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Lawmakers Bicker Over Tax Cuts
by Michael Khoo
March 28, 2000
Part of MPR's Session 2000coverage
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Minnesota House Republicans have passed a tax relief package totalling three-and-a-quarter billion dollars over the next three years. But before the final 85-47 vote had even been tallied, Senate DFLers and Governor Jesse Ventura expressed strong reservations.
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THE HIGHLIGHTS of the Republican tax plan are lifted directly from last year's compromise: a sales tax rebate coupled with an across-the-board income tax cut. The measure would shave half-a-percentage point off the top and bottom income tax rates. The middle tier would drop three-quarters of a percentage point. Representative Ron Abrams of Minnetonka, chairman of the House Taxes Committee, says in the face of ongoing budget surpluses, citizens should expect a break. "We ought not be asking Minnesota families to send money to St. Paul so that we can either spend it or rebate it," Abrams says. "We ought to try to keep that money with Minnesota working families."

DFLers question, however, how much relief the G0P plan provides to working families. While House, Senate, and governor have agreed in principle to a $500 million sales tax rebate, Democrats say the income tax cut is slanted to the state's most fortunate citizens.

"House Democrats believe that the bill actually is a tax cut for the elite in Minnesota," according to House Minority Leader Tom Pugh. "The elite six percent will walk away with 40 percent of the dollars spent on tax cuts."

House Republicans bristle at that assertion, saying it smacks of class warfare. Majority Leader Tim Pawlenty says it's true the higher income brackets get back more, but he says that's only because they contribute more to begin with. Pawlenty says the point is to avoid the over-taxation that leads to surpluses - something he says the DFLers don't accomplish. "What the DFL has to offer is puny little tax cuts," says Pawlenty. "They are offering quasi-tax cuts. They are offering the margarine of tax cuts. They are offering the Diet Coke of tax cuts. If you want real tax cuts, if you want real tax relief in Minnesota, this is the plan, the Republicans have got it."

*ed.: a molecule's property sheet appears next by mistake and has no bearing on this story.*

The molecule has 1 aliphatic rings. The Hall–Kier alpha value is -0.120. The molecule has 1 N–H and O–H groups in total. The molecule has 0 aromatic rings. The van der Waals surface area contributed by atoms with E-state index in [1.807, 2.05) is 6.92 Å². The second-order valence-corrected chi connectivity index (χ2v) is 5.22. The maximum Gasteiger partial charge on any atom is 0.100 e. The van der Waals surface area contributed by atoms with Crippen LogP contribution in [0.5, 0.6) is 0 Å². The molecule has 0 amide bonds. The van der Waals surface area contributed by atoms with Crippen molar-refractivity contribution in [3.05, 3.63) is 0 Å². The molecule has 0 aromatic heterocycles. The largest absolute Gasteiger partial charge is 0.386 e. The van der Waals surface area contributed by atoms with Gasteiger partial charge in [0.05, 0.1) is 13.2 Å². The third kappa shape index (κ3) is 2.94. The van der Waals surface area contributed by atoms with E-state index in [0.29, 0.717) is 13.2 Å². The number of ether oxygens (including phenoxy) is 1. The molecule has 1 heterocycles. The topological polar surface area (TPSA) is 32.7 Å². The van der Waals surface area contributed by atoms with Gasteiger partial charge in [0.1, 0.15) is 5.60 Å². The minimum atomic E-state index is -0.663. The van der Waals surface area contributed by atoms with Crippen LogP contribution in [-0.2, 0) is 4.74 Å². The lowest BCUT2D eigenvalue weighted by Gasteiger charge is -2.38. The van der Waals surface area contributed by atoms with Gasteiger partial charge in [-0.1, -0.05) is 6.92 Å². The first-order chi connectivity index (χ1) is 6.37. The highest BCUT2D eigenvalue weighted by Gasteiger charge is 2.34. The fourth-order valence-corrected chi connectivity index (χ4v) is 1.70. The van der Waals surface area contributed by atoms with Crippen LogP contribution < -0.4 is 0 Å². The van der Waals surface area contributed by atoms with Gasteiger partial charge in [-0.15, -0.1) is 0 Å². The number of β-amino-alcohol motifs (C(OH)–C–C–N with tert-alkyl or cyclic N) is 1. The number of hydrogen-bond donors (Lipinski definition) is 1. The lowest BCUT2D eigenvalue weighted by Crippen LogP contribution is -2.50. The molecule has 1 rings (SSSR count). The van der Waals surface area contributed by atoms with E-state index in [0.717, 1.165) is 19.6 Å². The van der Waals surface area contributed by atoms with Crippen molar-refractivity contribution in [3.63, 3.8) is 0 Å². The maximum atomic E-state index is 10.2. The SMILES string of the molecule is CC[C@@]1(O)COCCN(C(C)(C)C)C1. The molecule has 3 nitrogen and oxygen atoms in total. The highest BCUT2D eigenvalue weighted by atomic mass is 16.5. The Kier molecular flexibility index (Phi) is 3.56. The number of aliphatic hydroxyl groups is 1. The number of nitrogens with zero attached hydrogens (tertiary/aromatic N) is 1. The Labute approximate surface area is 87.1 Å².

Of course, Democrats beg to differ. Last week, the Senate approved a DFL-sponsored plan on a 46-21 vote. That measure cuts taxes by less than half the amount in the House bill, and it channels relief through an increase in the personal income-tax exemption and modest license-tab fee reductions.

"What the DFL has to offer is puny little tax cuts."

- Tim Pawlenty
House Majority Leader
Senate leadership says the Republican cut on the highest income bracket is simply unacceptable and, moreover, they say the GOP plan is based on faulty economic predictions. Senate Majority Leader Roger Moe says the Republicans refused to use forecasts prepared by the state finance department and, as result, Moe says the plan will run up a $500 million deficit by 2003.

"I realize that tax cuts are very popular, and let me also add that considering this economic times we're in, that tax cuts are also appropriate," says Moe. "But a tax cut plan that's based on one-time revenue and phony numbers, that's wrong. And that's what they're doing."

Moe says the Senate will not even discuss the House tax bill until both sides agree to use the finance department figures. And the Senate isn't alone. Governor Ventura sent a letter to House leadership saying he won't sign the House proposal in its current form. Tax committee chair Abrams says he's hoping for a compromise.

"Just because numbers appear on nicely printed pieces of paper don't mean that they're correct," says Abrams. "Hopefully we can agree on what is available for either increased spending of an emergency basis or in permanent tax cuts and we'll be able to have a agreement that will involve the governor and the Senate Democrats."

But the governor seems less optimistic. He writes, "We can make no progress unless you commit to the same parameters. The time do do that is now. This is not a negotiable item."